Building the Hybrid PMO Workshop Series (Atlanta)

September 8-9, 2015 | Atlanta

Join us for our two-day workshop series to help you redefine your PMO and become more business driven, agile and effective! (And earn some PDUs in the process!) Session 1 is "Ready-to-Apply Examples of Business-Driven PMO Success" with Mark Price Perry, who assists with business-driven PMO setup and management; Session 2 is "Deliver Benefits that Matter--From Start to Finish" with Andy Jordan, who helps you succeed by managing the portfolio lifecycle with ideas through to benefits realization; and Session 3 presents "The Impact that Agile can have on a PMO" with Dave Prior, who helps you harmonize project management and agile. Session 4 is an open-space meeting that tackles "Redefining the PMO: Issues, Opportunities, and Breakthrough Thinking". Join us in Atlanta, or one of our upcoming stops in San Francisco and Scottsdale. Attendance is limited, so sign up today!


Knowledge Shelf

Effective Steering Committee Meetings

by Michel Wagner, PMP

To achieve the best results, a project manager needs a steering committee functioning in a supportive and effective manner. You are the captain of the ship but some of the steering committee members may enjoy watching you “walk on the plank,” as if they want to throw you out to the sharks. Sound familiar? Here are some tips and techniques that may help the next time you encounter this situation.

Being Ethical is Profitable

by Alankar Karpe

Ethics, as a term, is often misunderstood and some companies falsely believe that being ethical is an expensive practice that causes the organization to forego profits. This article explains why being ethical is a good long-term growth strategy that can command a premium from customers and help your company outpace competitors.

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recent questions

featured webinar

Organizational Transformation for Paradigm Shift in Business

PREMIUM on-demand webinar
by Muhammad Aslam Mirza

Fast changing circumstances and growing complexity are making it difficult for businesses to effectively pursue their strategic goals. This webinar highlights the emergent challenges that have created a paradigm shift in business management.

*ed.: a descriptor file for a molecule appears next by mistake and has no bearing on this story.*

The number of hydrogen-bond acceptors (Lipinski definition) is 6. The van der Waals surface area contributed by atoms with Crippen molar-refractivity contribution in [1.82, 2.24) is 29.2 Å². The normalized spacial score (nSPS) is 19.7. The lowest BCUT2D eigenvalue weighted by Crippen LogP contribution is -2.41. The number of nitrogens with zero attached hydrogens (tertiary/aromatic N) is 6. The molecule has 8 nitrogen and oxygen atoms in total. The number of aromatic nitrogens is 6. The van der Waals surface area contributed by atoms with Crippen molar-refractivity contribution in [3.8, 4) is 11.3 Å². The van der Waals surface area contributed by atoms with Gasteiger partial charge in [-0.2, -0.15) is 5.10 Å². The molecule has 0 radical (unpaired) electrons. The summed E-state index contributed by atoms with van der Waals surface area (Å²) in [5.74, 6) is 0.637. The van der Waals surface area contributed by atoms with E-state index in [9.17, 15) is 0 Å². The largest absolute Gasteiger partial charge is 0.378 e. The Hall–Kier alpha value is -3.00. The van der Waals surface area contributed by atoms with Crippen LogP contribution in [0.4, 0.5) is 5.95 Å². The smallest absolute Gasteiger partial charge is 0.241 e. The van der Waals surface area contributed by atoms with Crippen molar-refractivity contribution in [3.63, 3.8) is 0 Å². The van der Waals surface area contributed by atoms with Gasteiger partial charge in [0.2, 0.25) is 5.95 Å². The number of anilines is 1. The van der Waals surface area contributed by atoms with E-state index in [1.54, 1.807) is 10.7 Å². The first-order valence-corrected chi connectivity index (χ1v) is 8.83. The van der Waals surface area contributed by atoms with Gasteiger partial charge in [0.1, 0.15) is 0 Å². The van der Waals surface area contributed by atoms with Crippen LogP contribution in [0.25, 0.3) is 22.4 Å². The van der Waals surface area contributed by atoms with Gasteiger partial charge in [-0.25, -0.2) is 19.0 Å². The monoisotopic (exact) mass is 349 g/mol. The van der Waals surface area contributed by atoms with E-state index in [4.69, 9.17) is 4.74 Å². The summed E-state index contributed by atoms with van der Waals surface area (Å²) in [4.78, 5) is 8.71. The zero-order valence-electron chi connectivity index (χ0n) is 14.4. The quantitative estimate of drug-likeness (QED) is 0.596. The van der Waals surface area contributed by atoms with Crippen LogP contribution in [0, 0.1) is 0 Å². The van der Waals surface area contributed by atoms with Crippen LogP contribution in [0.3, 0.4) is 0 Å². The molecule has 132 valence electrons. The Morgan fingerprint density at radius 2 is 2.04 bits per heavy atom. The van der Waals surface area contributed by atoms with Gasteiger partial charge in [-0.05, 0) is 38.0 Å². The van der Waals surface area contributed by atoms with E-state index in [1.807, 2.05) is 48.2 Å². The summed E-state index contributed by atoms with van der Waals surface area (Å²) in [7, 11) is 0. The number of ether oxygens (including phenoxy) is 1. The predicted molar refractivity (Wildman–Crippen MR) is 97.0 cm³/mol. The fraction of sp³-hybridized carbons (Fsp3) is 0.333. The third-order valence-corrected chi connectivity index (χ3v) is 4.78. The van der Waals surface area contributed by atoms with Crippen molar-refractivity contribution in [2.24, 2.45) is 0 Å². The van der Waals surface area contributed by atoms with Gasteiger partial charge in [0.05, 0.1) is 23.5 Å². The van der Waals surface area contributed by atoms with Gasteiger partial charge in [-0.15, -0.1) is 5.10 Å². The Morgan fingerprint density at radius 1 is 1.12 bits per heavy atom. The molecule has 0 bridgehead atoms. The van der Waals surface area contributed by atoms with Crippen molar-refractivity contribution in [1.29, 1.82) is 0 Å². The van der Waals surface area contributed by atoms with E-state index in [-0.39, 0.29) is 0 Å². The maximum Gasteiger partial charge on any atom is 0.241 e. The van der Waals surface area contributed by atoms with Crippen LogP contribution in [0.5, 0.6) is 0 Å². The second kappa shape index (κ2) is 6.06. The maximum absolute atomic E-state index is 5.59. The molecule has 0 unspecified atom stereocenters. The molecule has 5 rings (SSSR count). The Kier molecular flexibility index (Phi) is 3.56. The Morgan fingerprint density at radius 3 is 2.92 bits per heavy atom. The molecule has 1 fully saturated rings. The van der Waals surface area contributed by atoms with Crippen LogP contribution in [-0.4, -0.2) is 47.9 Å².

Voices on Project Management

The Critical Path

Spotlight On: Business PM

The Business Skills Development Gap

by Andy Jordan

There is increasing recognition that project managers need much more than PM skills in order to succeed. However, that is not yet translating into comprehensive skills development for PMs. How do we change that?

Spotlight On: IT Strategy

The Failure of Strategy

by Craig Curran-Morton

Some organizational strategies are wildly successful, while others fail to make it to the launch pad. What are some of the key reasons behind those strategies that fail miserably?

Topic Teasers

Topic Teasers Vol. 63: New Manager No-Nos

by Barbee Davis, MA, PHR, PMP, PMI-ACP

Question: I have recently been assigned to manage a group of project managers. Unfortunately, I have no background or experience in project management, let alone the training and certifications they hold. In addition, I really have little experience in business at all…just a tangential college degree. What can you tell me about managing PMs that will help me survive in this new position?
A. Immediately get a book on project management and read up on this profession. A general overview will allow you to see that all projects are so similar that implementing your own new procedures can be equally beneficial for all the projects in progress when your start date occurs.
B. You are in a perfect position to manage project managers because you will have a fresh outlook and not be influenced or limited by what has been happening before you came. Make as many changes as you can in the first few months before you are dragged down into how things have been done in the past.
C. This is a more common situation than you might think. The best thing to do is familiarize yourself with the most common new manager mistakes and at least avoid making these. Lay low until you can figure out what is going on.
D. You should never have been hired. There is no way that a person who is not a project manager can successfully supervise those who are. Contact your boss and ask if you can be moved to a department that has people with more generic skill sets. You can be successful there.
Pick your answer then Test Your Knowledge!

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